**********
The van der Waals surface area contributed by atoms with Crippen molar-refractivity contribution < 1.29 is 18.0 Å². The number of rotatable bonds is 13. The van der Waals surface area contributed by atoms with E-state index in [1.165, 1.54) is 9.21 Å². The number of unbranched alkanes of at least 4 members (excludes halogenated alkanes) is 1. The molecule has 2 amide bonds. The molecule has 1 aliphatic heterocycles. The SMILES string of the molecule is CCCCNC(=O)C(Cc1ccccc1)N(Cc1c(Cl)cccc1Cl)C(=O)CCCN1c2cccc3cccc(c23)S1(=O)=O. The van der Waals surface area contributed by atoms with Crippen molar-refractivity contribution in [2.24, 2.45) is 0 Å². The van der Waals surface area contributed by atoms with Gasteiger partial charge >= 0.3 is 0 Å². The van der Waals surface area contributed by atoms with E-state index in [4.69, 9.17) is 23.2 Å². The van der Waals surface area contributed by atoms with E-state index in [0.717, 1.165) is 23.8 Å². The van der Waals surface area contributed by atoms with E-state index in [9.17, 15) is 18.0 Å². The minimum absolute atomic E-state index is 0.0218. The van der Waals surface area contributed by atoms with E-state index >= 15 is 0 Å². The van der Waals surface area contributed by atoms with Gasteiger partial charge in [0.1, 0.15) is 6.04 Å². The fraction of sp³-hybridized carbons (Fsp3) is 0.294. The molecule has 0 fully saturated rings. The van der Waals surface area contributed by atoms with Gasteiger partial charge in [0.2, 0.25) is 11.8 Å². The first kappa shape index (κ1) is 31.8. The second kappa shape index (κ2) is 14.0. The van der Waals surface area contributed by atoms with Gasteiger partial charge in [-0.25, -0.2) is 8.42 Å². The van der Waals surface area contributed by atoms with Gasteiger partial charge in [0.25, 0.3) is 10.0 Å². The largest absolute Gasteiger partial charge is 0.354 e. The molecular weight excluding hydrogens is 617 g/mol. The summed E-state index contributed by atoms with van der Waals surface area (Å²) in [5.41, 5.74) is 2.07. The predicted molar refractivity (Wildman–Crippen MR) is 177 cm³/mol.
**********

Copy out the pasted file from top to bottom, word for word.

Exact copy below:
The van der Waals surface area contributed by atoms with Crippen molar-refractivity contribution < 1.29 is 18.0 Å². The number of rotatable bonds is 13. The van der Waals surface area contributed by atoms with E-state index in [1.165, 1.54) is 9.21 Å². The number of unbranched alkanes of at least 4 members (excludes halogenated alkanes) is 1. The molecule has 2 amide bonds. The molecule has 1 aliphatic heterocycles. The SMILES string of the molecule is CCCCNC(=O)C(Cc1ccccc1)N(Cc1c(Cl)cccc1Cl)C(=O)CCCN1c2cccc3cccc(c23)S1(=O)=O. The van der Waals surface area contributed by atoms with Crippen molar-refractivity contribution in [2.24, 2.45) is 0 Å². The van der Waals surface area contributed by atoms with Gasteiger partial charge >= 0.3 is 0 Å². The van der Waals surface area contributed by atoms with E-state index in [4.69, 9.17) is 23.2 Å². The van der Waals surface area contributed by atoms with E-state index in [0.717, 1.165) is 23.8 Å². The van der Waals surface area contributed by atoms with E-state index in [9.17, 15) is 18.0 Å². The minimum absolute atomic E-state index is 0.0218. The van der Waals surface area contributed by atoms with E-state index >= 15 is 0 Å². The van der Waals surface area contributed by atoms with Gasteiger partial charge in [0.1, 0.15) is 6.04 Å². The fraction of sp³-hybridized carbons (Fsp3) is 0.294. The molecule has 0 fully saturated rings. The van der Waals surface area contributed by atoms with Gasteiger partial charge in [0.2, 0.25) is 11.8 Å². The first kappa shape index (κ1) is 31.8. The second kappa shape index (κ2) is 14.0. The van der Waals surface area contributed by atoms with Gasteiger partial charge in [-0.25, -0.2) is 8.42 Å². The van der Waals surface area contributed by atoms with Gasteiger partial charge in [0.25, 0.3) is 10.0 Å². The largest absolute Gasteiger partial charge is 0.354 e. The molecular weight excluding hydrogens is 617 g/mol. The summed E-state index contributed by atoms with van der Waals surface area (Å²) in [5.41, 5.74) is 2.07. The predicted molar refractivity (Wildman–Crippen MR) is 177 cm³/mol.